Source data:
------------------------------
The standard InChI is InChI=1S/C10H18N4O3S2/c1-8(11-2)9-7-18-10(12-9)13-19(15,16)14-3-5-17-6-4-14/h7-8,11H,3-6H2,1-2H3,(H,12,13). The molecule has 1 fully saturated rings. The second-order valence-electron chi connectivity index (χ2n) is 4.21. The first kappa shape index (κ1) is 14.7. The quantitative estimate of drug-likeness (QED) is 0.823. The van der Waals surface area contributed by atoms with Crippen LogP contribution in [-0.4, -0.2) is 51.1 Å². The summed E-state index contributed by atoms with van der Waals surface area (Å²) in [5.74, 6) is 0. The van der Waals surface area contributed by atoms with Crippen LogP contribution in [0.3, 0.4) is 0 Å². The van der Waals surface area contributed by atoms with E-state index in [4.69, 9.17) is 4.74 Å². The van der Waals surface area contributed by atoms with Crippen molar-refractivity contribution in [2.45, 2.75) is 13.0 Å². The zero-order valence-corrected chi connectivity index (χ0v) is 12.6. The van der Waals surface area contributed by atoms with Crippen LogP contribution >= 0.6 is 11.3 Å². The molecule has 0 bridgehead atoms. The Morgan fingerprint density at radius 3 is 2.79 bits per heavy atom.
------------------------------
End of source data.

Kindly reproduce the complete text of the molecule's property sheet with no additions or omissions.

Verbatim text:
The standard InChI is InChI=1S/C10H18N4O3S2/c1-8(11-2)9-7-18-10(12-9)13-19(15,16)14-3-5-17-6-4-14/h7-8,11H,3-6H2,1-2H3,(H,12,13). The molecule has 1 fully saturated rings. The second-order valence-electron chi connectivity index (χ2n) is 4.21. The first kappa shape index (κ1) is 14.7. The quantitative estimate of drug-likeness (QED) is 0.823. The van der Waals surface area contributed by atoms with Crippen LogP contribution in [-0.4, -0.2) is 51.1 Å². The summed E-state index contributed by atoms with van der Waals surface area (Å²) in [5.74, 6) is 0. The van der Waals surface area contributed by atoms with Crippen LogP contribution in [0.3, 0.4) is 0 Å². The van der Waals surface area contributed by atoms with E-state index in [4.69, 9.17) is 4.74 Å². The van der Waals surface area contributed by atoms with Crippen molar-refractivity contribution in [2.45, 2.75) is 13.0 Å². The zero-order valence-corrected chi connectivity index (χ0v) is 12.6. The van der Waals surface area contributed by atoms with Crippen LogP contribution >= 0.6 is 11.3 Å². The molecule has 0 bridgehead atoms. The Morgan fingerprint density at radius 3 is 2.79 bits per heavy atom.